Selfish Genes and Shafting Shareholders

March 2, 2010

Has anybody made the connection between genes and the principal-agent problem? Richard Dawkins wrote a whole book about how we are but machines to reproduce genes, and in Genome, Matt Ridley quotes Bill Hamilton saying that the genome is like “a company boardroom”. But I haven’t ever seen the analogy being made explicit, so I’ll go ahead and do it right now.

The way to think of your genes is as principals, and yourself as the agent. Their objective is to make copies of themselves. To accomplish this, they create you as a vehicle to make more of themselves. So far, the analogy is genes=shareholders, you=management, and genes increasing their presence=return on investment.

What’s missing? Incentive alignment! In the corporate world, this is done through executive compensation, and will theoretically work best with stock options. How do our genes make sure that we’re keen and eager to achieve their objectives? A whole bunch of things that make the process of gene propagation enjoyable – making sex fun, making babies look cute, so on and so forth.

So when Skimpy goes on and on about finding a long-term gene-propagating partner, he’s putting the cart before the horse. It is not the end-result of our genes getting propagated, but the actions we take to do so that make us happy1. The purpose of sex is not to have babies, but to have orgasms2. So when you have the orgasms without the babies, you get to act like the CEOs who give themselves executive jets while shafting the shareholders and driving down the share price. It’s an awesome life.

You might feel a sense of responsibility, and be tempted to propagate your genes keeping in mind all that they have done for you. Resist the temptation! Whatever they have done is for their selfish ends. The fact is, your genes are bastards. They don’t care about you. Some of them are actively trying to make you suffer a painful and agonising death. Yet others are trying to make other people suffer painful and agonising deaths, and as such are responsible for the ills of society. So if the selfish little buggers are too stupid to align incentives properly and they make it possible for you to get the benefits without delivering results – for example, by having sex with contraceptives, cooing over other peoples babies, or even puppies instead of babies – then they’re only getting what they deserve. Go ahead and behave like a 1980s American conglomerate vice-president – you know you want to.

1: This is remarkably Bhagavad-Gita-ish. Honestly, you could see the Bhagavad Gita too as an exploration of the principal-agent problem, with Krishna as the principal and Arjun as the agent. After trying to align incentives for seventeen chapters, Krishna finally reveals his vishwaroopam and tells Arjun clearly who the principal is, who the agent is, what the objective is, and that Arjun had better get cracking. You know, I should get down to reading Gurcharan Das’s The Difficulty of Being Good.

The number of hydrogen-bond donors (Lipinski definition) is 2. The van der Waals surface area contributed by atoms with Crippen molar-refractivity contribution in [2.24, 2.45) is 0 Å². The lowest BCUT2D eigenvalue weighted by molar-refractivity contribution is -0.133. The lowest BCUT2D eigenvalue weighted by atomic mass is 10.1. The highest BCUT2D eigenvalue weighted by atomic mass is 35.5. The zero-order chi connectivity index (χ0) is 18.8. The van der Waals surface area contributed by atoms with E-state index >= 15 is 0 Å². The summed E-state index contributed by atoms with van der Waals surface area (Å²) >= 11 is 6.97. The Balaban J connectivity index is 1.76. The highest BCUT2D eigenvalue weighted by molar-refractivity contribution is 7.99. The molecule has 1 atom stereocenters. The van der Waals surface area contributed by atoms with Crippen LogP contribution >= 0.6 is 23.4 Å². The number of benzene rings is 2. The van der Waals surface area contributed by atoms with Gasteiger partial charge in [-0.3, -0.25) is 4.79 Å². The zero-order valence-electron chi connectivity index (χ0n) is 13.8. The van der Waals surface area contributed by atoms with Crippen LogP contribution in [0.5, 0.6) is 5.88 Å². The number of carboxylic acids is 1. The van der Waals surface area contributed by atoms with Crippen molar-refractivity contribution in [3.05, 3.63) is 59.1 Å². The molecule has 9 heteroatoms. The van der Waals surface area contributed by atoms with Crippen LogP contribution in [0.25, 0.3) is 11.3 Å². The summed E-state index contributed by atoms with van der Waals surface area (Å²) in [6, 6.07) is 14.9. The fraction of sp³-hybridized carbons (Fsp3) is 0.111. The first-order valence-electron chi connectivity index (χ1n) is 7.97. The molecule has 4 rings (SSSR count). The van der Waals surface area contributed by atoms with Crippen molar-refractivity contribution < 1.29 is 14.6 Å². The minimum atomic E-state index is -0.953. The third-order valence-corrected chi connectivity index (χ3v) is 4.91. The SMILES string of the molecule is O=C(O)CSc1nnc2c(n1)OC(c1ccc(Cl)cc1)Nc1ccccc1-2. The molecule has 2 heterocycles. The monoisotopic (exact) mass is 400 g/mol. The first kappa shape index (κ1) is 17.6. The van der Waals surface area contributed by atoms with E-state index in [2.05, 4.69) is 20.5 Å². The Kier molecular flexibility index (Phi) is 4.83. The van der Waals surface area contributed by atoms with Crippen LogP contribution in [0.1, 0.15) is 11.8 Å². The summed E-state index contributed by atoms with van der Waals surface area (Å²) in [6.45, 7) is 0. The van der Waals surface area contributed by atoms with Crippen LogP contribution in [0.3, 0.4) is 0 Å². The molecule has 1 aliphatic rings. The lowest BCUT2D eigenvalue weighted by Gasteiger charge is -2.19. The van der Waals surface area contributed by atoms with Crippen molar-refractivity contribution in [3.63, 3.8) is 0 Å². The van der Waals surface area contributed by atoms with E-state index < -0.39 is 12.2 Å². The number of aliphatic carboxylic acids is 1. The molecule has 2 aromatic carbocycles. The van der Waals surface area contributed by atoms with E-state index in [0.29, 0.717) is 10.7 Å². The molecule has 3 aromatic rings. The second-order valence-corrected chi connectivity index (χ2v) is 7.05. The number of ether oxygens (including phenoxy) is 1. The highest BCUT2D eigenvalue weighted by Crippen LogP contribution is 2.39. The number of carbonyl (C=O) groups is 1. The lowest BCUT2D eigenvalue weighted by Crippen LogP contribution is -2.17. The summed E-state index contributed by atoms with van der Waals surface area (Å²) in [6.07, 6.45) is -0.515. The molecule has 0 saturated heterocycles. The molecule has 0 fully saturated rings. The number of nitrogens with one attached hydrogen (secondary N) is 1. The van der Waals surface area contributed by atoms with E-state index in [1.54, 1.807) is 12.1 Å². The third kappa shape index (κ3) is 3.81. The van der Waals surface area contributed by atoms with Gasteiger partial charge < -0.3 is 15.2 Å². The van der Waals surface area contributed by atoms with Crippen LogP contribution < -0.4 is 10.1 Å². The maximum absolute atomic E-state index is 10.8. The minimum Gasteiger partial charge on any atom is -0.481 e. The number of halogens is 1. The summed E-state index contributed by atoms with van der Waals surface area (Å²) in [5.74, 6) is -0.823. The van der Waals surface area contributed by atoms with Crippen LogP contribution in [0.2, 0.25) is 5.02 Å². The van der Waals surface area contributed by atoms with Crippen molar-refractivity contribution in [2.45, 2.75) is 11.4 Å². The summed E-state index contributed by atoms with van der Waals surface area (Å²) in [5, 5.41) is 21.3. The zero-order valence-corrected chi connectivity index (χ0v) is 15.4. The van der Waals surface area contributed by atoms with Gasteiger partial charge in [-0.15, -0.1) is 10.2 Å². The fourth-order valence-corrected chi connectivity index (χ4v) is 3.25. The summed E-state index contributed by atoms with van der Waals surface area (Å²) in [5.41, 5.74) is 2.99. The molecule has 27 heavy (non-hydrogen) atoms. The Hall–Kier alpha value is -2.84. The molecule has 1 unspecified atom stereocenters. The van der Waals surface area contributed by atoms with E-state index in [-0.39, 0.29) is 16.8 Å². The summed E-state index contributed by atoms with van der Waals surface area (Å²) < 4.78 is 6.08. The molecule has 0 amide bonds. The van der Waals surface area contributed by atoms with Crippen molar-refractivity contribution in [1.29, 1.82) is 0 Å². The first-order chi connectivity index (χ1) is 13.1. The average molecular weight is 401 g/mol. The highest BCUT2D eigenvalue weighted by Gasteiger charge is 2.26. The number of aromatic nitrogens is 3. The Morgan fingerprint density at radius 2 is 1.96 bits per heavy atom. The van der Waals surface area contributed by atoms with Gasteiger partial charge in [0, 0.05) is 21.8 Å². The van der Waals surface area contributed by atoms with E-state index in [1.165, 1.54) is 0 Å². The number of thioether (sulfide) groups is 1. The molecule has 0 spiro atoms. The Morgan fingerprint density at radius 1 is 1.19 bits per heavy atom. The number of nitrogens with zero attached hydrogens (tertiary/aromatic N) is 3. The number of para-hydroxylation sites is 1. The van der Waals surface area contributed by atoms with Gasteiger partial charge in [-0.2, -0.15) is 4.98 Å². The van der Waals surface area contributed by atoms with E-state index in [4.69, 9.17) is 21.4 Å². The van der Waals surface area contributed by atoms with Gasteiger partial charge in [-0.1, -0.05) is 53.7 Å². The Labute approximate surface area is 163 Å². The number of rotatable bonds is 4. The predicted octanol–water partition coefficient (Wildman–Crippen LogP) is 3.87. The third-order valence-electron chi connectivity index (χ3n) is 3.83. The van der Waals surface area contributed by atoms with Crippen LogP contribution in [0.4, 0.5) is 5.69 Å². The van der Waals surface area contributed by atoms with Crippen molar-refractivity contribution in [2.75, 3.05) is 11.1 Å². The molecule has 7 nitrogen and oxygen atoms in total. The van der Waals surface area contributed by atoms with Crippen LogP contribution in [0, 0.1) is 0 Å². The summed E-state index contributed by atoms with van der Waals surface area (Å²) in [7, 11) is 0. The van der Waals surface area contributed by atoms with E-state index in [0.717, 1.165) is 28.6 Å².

2: Or as Laurensolivius would put it: “Orgasms! Orgasms! We want orgasms!”

When Rivalries Go Out of Control

June 15, 2009

Last year, metal and punk fans ran amok in Mexico beating up emo fans. It got so bad that the emo kids had to get police protection. It seems that the metalheads got so pissed off at the emos constantly talking about how life sucked and suicide was better that they decided to help them along:

Via the Austin American Statesmen, several postings on Mexican social-networking sites, primarily organising spot for these “emo hunts,” have been dug up and translated. One states: “I HATE EMOS!!! They are not even people, they are so stupid, they cry over meaningless things… My school is infested with them, I want to kill them all!”

Another says: “We’ve never seen all the urban tribes unite against one single tribe before… Emos, their way of thinking is for crap, if you are so depressed please do us all a favour and kill yourselves!”

The whole thing has two important implications.

The first is that Richard Dawkins is wrong. Do you remember how after 9/11 he had an essay which said that religion is a convenient label for identity formation and so drives violence? But alas, identity formation doesn’t depend on religious indoctrination by your parents. People find ways to choose their own identities (metalhead, punk, goth, emo), and then cheerfully slaughter each other over them. So it goes. (Kunal also helpfully points me to this pertinent Penny Arcade quote: “Policing the output of our cultural apparatus for wrongthink is a pleasant occupation for young men with surplus energy.”)

The second implication is that we in India have dodged a major bullet. Can you imagine if the Lata Mangeshkar/ Asha Bhosle rivalry had spiralled out of control? If it was fought not between O P Nayyar and Naushad but gangs of fanatical fans, ready to spill blood (their own or others) over the issue of who had recorded more songs or whose pitch was more controlled? The result would have been sheer carnage.

Even more horrifyingly, it would eventually have resulted in a Romeo and Juliet or West Side Story sort of situation. A guy from the Lata didi fan club would fall for a girl from the Asha tai fan club. After five acts, they would both die, but not before Bappi Lahiri too perished in the violence, shouting “A plague o’ both your houses!” with his dying breath. Then finally the two fan clubs meet and their differences are mediated by a Kishoreda fan. But unfortunately by that time the plague would have incarnated as Himesh Reshammiya.